Now someone might ask the question, ?What is the point? If the only way to get a web application to work offline is to make it into a rich client application, why constrain yourself to a design around the browser which is inherently limited? Why not just create a regular rich client application that synchs up with a server?? Therefore the above shows that the only way to efficiently solve the offline problem, is by creating an RIA.

    I believe the real reason a lot of people are resistant to RIAs, is because they make OS? (Windows in particular valuable). Quite a number of people are just put off by MS? success, and would like to skew things away from MS? advantage. But that is not the way to build strategies. If the best solution is a certain route, then the best solution is that route, and the free computer market will recognize it and reward it. If Google and others want to effectively compete against MS, they will have little choice but to take the RIA route, and try to outdo MS in services and advertising. Google et al cannot take only the AJAX route. If they try to, they will fail badly.
    P. Douglas
    • The Windows Draw

      Excellent commentary P. I hope Microsoft can leverage their software strengths with WPF and create some really awesome applications. I think that the best RIAs need to be cross platform, making the OS irrelevant, but it remains to be seen whether or not that can happen. The first step may be a MSFT solution that works really well but only runs on Windows.
      • I agree, but ...

        Ryan, thanks. I agree with you to the extent that cross platform is important for making the user experience consistent across platforms. However two or more tiers of user experiences (WPF, WPF/E) from MS is not so bad. The problem is that if we insist on a one tier of user experience (e.g. WPF/E on older Windows, Linux, and Mac PCs) we will wind up getting a Least Common Denominator effect, where RIA technology is artificially held back because of older or weaker technologies. Allowing for 2 tiers would result in WPF pushing the envelope in new innovative applications, and WPF/E still producing dramatically better applications than current day web applications ? but just not as great as their WPF counterparts. E.g. if MS could come up with templates or facilities in its Expression tools to easily create apps that show 3D relationships among elements in applications, that could drive a new breed of applications built on WPF that we just wouldn?t see if we insisted on just one tier of experiences in RIAs.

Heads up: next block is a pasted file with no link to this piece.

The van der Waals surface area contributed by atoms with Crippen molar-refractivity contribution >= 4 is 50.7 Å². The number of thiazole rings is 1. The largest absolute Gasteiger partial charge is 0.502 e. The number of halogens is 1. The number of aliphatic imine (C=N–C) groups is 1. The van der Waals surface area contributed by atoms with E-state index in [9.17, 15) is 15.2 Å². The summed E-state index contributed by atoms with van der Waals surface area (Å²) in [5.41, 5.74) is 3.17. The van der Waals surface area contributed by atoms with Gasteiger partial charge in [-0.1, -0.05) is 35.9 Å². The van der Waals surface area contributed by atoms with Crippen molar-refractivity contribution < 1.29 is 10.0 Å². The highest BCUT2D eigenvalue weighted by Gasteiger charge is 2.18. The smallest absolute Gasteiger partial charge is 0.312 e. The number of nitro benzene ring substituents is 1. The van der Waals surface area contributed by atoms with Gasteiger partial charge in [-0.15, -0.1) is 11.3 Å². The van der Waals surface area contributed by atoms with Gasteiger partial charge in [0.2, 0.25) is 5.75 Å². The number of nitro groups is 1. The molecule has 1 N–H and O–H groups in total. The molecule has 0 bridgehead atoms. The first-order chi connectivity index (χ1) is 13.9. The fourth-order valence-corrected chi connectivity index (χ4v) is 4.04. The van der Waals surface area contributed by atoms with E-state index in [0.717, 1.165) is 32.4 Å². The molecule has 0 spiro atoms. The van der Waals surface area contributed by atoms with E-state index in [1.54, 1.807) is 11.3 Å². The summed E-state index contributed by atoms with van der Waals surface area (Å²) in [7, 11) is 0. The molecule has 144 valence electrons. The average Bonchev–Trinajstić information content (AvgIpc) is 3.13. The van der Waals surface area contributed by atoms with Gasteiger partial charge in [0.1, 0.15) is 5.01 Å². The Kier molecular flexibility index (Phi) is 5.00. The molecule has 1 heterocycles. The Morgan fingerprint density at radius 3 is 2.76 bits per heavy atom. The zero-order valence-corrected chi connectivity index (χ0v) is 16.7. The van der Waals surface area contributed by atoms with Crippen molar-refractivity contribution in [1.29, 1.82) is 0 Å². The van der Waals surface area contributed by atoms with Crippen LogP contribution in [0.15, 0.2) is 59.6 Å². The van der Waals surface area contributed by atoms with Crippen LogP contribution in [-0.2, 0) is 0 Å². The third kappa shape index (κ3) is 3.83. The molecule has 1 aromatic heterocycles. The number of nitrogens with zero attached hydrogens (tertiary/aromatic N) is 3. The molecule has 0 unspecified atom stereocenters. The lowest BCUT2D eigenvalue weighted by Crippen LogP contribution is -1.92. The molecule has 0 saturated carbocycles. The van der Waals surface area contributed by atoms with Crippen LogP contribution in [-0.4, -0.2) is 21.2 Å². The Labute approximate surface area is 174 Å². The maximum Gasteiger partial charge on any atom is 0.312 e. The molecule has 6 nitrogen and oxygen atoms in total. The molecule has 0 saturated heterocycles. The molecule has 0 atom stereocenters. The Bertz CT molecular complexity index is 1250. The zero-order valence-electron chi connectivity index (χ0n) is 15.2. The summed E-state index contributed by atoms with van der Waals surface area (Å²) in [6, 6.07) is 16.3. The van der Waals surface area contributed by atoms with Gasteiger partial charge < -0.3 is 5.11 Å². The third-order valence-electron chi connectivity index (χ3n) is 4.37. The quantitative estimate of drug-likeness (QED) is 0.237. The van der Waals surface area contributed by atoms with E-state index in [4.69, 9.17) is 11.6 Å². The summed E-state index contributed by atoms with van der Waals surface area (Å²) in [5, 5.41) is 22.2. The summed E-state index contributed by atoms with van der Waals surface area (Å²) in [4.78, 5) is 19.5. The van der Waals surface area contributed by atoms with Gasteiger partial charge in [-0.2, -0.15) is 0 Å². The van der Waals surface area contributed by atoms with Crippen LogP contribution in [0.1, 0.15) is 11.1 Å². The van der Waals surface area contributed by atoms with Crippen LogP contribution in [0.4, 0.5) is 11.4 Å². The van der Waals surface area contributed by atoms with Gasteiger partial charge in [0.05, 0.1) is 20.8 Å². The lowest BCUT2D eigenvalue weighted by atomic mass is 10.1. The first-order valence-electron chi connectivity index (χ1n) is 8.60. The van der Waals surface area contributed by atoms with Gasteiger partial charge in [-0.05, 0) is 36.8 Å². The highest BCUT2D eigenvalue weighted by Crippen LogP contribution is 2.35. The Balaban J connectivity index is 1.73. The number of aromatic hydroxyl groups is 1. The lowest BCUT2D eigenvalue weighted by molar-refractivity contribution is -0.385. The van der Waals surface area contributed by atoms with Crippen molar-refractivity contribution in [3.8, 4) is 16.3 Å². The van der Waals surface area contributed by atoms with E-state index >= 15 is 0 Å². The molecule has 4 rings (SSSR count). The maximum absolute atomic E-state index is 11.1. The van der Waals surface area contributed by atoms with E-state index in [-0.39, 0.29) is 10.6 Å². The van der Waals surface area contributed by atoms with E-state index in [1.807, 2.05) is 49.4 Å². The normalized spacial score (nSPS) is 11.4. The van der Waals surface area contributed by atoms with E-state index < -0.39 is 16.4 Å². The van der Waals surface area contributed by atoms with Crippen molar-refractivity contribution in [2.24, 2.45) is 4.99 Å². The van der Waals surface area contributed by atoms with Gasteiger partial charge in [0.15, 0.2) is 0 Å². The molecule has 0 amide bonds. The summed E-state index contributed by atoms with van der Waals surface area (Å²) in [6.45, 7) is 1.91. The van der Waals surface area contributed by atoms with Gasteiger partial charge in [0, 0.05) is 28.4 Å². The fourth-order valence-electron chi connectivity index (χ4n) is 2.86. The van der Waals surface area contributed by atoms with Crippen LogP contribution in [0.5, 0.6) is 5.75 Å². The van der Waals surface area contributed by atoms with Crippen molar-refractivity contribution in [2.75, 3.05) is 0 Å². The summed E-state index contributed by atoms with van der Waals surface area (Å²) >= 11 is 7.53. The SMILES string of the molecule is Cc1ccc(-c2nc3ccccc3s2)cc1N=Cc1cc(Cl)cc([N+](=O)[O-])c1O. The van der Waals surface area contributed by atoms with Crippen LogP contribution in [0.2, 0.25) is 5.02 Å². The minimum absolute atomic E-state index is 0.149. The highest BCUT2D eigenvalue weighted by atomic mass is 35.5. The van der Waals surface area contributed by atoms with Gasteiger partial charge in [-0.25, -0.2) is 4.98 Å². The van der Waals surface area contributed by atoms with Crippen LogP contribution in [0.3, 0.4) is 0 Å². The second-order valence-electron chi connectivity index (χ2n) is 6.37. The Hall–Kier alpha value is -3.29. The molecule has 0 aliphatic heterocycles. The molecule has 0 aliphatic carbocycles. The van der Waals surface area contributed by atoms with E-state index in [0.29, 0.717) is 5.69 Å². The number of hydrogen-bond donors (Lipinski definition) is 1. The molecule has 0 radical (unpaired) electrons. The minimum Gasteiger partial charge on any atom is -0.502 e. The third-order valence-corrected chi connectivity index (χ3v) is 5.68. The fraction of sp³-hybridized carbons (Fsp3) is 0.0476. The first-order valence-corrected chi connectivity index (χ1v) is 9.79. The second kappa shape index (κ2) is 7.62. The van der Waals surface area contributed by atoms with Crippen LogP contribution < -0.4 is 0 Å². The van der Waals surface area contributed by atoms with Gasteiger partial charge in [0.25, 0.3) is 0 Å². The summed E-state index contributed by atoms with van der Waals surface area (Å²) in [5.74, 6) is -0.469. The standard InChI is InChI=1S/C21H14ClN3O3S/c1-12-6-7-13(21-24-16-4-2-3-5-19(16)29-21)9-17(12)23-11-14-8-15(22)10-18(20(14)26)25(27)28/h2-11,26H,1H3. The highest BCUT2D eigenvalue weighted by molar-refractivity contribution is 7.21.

P. Douglas
        • this assumes...

          that MS is going to get right the first, second, or third time.

          I'm not holding my breath. I'm not bashing MS, but most software companies don't get it right the first few times around. MS might be able to shove it down peoples throats, but by the time they get it right, its very possible, that they are perfectly good alternatives.
  • Agree

    But corporate customers need to buy into it. They're still sold on the browser client. They're used to it, and many still hold bad memories of thick clients. They need to be shown that thick clients have really evolved, taken the best features of the web client, and integrated them so that corporate customers can get the best of both worlds.

    I think another thing that should be emphasized is that rich clients tend to be less expensive to develop and less bug-prone than web clients. What they need to be convinced of is it can be just as cheap to deploy a smart client app. as it is to deploy a web app. This aspect used to come down in the web app.'s favor.
    Mark Miller
    • Economics is Key

      You're absolutely right Mark, the corporate customers need to be shown how cost effective it can be. That's going to be a big hurdle, and it doesnt' help at all that these products are all still in beta. Hopefully we'll get there.
  • Browser-Editor

    The irony is that the original web-browser was a browser-editor (that also hid the HTML from the user); Berners-Lee's vision was of something more like a Wiki than the static web.

    Unfortunately Mosaic only implemented the read side, and of course that set the standard for IE.